All this may sound like I’m over-indulgent of my little creations. In fact, I’d like to say quite the opposite, because there’s rarely a moment in my stories during which the protag or one of her sidekicks is suffering emotional and/or physical pain. As Gail Carson Levine writes in her handy guide for younger writers, Writing Magic (allow me to detour briefly by saying that, years after procuring this little volume and following its advice religiously, it still holds a treasured place on my bookshelf), making your characters suffer is what makes the story interesting. Don’t accuse me of not letting my characters suffer sufficiently, because they sure as Hades do.

It’s just that those perfectly annoying little figments worm their way into my mind, my soul, until they’re more than figments. They become real to me, more real than any character whose story I’ve read or watched, and, in a strange way, more real than myself. Creating characters puts my mind on a whole other level of reality. Sometimes I feel like the suffering I put them through isn’t exactly my fault, because it’s “part of the story.”

But that story came out of my head, and so did the characters! My characters are monsters, each and every one–from the evil overlord to the barmaid, they become a part of me, and refuse to let go. It’s a love-hate relationship. They suffer, I feel bad about it sometimes (I cried when I killed off a certain character), but feeling for characters so deeply, and in such a complex way, sure makes for a good story.

Want to follow our blog tour? Here are the participating parties, day by day

December 5– — Comfy Sweaters, Writing and Fish

December 6– — Tay’s Tape

December 7– — This Page Intentionally Left Blank

December 8– — Embracing Insanity

December 9– — Novel Journeys

December 10– — Crazy Socks and Ninja Bunnies

December 11– — Kirsten Writes!

December 12– — The Land of Man-Eating Pixies

December 13– — A Farewell to Sanity

December 14– — Esther Victoria1996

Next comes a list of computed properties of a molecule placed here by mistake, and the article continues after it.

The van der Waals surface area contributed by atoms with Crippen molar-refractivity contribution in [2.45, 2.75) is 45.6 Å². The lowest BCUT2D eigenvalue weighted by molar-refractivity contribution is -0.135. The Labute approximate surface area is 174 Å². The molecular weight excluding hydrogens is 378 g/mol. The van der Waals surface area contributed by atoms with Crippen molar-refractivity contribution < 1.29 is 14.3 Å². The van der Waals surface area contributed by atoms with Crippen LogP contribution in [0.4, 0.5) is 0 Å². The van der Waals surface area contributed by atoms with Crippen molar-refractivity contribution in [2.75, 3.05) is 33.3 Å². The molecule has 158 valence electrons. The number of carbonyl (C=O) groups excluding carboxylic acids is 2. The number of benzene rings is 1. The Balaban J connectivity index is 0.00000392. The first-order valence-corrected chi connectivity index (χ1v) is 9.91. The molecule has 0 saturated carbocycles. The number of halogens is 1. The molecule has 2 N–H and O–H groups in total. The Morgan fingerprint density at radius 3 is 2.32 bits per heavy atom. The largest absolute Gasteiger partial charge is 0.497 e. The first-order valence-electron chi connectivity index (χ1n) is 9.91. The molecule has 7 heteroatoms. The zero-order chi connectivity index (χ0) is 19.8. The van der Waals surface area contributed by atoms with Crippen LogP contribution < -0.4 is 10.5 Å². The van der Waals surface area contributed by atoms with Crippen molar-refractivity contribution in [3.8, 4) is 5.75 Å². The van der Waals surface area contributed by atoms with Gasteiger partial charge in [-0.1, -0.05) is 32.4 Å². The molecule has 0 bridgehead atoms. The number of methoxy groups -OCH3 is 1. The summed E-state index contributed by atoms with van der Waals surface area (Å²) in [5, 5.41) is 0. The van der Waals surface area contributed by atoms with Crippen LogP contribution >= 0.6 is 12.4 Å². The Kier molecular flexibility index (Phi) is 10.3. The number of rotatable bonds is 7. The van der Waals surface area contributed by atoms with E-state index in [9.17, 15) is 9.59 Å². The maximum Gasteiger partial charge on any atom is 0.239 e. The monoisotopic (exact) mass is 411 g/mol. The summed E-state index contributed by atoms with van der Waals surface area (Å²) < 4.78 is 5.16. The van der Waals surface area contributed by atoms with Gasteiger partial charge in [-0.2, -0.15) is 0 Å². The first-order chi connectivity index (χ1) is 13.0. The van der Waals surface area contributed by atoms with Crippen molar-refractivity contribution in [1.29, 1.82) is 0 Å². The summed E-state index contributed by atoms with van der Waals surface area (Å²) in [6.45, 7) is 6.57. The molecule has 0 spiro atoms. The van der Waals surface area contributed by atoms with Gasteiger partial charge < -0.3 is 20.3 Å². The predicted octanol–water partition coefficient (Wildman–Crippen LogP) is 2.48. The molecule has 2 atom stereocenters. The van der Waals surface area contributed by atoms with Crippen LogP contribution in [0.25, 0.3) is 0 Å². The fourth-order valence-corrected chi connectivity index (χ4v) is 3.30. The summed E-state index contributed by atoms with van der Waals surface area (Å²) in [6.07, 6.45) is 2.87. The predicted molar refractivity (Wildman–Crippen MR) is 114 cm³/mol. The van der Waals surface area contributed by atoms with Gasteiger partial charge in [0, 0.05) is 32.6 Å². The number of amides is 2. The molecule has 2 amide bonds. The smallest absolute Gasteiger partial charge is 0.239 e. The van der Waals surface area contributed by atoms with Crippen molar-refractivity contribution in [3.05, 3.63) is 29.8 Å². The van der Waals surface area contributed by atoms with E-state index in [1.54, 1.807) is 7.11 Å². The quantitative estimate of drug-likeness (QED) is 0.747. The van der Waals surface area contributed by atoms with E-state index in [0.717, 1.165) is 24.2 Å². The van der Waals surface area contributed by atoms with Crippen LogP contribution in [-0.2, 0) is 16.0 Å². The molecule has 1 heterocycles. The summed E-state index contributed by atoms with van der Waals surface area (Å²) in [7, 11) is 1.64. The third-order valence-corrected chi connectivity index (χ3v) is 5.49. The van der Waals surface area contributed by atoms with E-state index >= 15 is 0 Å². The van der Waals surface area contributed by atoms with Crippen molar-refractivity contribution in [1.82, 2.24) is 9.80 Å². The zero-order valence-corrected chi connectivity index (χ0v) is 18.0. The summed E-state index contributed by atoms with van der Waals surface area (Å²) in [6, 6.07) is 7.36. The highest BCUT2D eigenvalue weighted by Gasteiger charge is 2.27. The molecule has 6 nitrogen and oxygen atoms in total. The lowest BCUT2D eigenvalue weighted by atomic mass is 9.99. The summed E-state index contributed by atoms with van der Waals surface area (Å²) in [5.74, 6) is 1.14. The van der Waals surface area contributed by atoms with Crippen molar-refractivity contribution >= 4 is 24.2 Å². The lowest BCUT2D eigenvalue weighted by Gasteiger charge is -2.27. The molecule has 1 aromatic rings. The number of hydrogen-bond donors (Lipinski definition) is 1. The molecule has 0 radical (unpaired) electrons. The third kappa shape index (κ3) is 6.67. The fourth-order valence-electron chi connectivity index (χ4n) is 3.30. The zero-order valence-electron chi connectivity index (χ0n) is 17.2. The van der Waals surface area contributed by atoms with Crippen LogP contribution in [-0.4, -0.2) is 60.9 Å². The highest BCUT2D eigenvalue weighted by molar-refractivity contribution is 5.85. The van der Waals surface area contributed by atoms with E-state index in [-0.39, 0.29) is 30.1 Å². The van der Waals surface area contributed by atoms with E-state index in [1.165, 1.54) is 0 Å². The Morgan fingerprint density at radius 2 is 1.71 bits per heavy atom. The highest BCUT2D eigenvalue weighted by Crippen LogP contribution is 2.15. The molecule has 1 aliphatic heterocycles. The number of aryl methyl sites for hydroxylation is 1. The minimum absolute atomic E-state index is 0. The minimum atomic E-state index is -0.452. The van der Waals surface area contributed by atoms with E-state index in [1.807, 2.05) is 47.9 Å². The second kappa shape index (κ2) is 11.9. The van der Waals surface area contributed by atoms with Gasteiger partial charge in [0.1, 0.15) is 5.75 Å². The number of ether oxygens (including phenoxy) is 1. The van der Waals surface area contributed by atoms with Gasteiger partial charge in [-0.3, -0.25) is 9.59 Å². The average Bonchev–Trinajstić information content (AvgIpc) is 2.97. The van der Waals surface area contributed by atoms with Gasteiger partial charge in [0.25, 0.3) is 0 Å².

December 15– — The Word Asylum

December 16– — Teenage Reader

December 17– — Missy Biozarre, Young Adult Author

December 18– — Red Herring Online

December 19–– The Incessant Droning of a Bored Writer

December 20– — Here’s To Us

December 21– –Teens Can Write Too! (We will be announcing the topic for next month’s chain)



Posted by on December 20, 2011 in Writing


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Why I Am a Complete Failure, and also, Why I’m Not

Just change around a few letters, and my November is summed up right here. I even wore a horned helmet once, but that’s another story.

This year, in lieu of NaNoWriMo, I came up with my own month-long writer-ly event: NaNoFiMo, or National Novel Finishing Month. I resolved to finish my current novel by the end of November. I was totally pumped; I was going to DO THIS THING. There was no possible way I wouldn’t win.

Long story short: I didn’t win.

I’m at least 5,000, if not 10,000, words short of finishing, which is an epic fail. Just when I thought I was drawing near to the climax, I went back through my first-draft notebooks and remembered that there was a whole bunch of important stuff that happened between my current point and the actual climax–and then after the climax, there’s an anticlimax of around two chapters. I panicked, leading me to not write much. Thus, I am a failure.

But this doesn’t mean I’m never going to finish The Novel! I’ve set another goal for myself–bear with me here. I’m going to finish it by the new year. At the very least I have winter vacation in which to write. I think–think–I can do it. In the fashion of many NaNoWriMo-ers, I’ll be updating you all along the way, whilst-and-at-the-same-time not revealing the title or any excerpts, because I’m that paranoid, and hopefully I won’t be using as many run-on sentences as I am in this post.

Oh! Right! I promised to tell you why I’m not a complete failure. *I shuffle forward shyly, clearing my throat.* Some of you may have heard this already from Teens Can Write Too!, but…a short story of mine was accepted for publication over at Black Lantern Publishing, and is scheduled to appear in the February issue of their online and print literary magazine. I’ll be sure to tell you all when the magazine is available, so you can read some lovely macabre fiction from your favorite blogger, because I am your favorite blogger, right? Right? Well, even if I’m not, I still encourage you to check out the current issue of BLP, and the future issue in which my work will appear.

A month full of fails and wins always makes for a nice combination, doesn’t it?


Posted by on December 1, 2011 in Thoughts and Announcements, Writing